For example, women are disproportionately affected and disabled by joint diseases such as arthritis, lupus and fibromyalgia, according to a report in Clinical Orthopaedics & Related Research. In fact, women suffer from severe arthritis at three times the rate of men, and according to a study from the New England Journal of Medicine, are twice as likely to need total joint replacements.
Cindy Goodfellow from Temple, Texas, experienced this inequality firsthand. An active senior with six grandchildren, Goodfellow’s arthritis affected her so severely in her knees that she had trouble performing routine activities.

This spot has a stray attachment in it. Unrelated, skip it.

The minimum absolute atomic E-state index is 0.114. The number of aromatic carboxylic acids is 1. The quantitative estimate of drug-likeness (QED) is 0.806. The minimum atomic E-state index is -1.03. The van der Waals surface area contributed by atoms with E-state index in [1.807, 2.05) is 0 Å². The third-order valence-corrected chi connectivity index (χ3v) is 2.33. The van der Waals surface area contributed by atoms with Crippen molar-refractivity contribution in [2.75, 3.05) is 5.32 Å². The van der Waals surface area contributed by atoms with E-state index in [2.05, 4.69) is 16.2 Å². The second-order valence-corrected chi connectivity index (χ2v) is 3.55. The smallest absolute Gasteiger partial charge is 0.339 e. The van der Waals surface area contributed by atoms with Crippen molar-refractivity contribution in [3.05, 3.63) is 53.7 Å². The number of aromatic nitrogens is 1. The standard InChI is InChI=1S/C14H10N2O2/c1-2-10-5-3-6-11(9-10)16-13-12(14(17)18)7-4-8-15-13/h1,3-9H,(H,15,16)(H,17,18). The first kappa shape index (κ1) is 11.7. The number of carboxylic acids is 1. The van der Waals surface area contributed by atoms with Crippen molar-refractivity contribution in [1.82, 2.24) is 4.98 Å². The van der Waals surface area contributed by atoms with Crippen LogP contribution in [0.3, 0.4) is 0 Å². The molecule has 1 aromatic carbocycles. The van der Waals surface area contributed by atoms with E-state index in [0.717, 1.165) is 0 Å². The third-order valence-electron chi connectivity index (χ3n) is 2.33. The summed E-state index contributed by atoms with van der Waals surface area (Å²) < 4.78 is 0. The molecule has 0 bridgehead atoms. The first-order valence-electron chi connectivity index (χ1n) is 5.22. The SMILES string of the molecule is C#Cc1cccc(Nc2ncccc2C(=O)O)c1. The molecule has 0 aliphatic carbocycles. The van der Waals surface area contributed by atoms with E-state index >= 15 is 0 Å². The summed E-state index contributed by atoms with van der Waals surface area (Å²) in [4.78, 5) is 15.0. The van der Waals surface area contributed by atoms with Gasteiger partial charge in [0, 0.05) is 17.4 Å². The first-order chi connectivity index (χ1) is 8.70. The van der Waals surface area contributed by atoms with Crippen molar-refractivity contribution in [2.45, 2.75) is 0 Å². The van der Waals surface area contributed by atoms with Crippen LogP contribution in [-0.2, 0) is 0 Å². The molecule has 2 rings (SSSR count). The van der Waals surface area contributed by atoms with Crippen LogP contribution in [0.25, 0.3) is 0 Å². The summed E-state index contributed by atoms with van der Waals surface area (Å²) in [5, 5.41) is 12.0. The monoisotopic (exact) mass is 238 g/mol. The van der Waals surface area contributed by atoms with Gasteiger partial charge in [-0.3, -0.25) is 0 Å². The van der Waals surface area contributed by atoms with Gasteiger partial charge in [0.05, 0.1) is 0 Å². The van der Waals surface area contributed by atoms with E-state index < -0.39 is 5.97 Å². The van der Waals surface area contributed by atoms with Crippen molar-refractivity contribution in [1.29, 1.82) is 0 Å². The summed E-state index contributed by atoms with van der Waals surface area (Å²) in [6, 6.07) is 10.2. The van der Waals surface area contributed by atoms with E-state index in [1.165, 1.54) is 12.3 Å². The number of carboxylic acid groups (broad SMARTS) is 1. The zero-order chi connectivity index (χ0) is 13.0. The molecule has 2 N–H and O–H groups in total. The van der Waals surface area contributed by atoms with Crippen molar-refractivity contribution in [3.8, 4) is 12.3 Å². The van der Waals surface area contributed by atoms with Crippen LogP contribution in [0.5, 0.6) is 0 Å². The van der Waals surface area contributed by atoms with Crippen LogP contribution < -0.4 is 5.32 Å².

“Every time I climbed, stood or even sat in one place for a while, the pain was excruciating,” said Goodfellow. “I felt like I was living a part-time life.” She knew that she needed to take action before her pain forced her to miss the things she enjoyed most.
But hundreds of thousands of women are not seeking the treatment they require. While the need for total joint replacement may be greater for women, studies show they are less likely to receive treatment. There are a number of theories why, from relentless schedules to uncertainty about joint replacements themselves.
After consulting with her physician on possible treatments, Goodfellow decided to undergo surgery and receive a Stryker Triathlon
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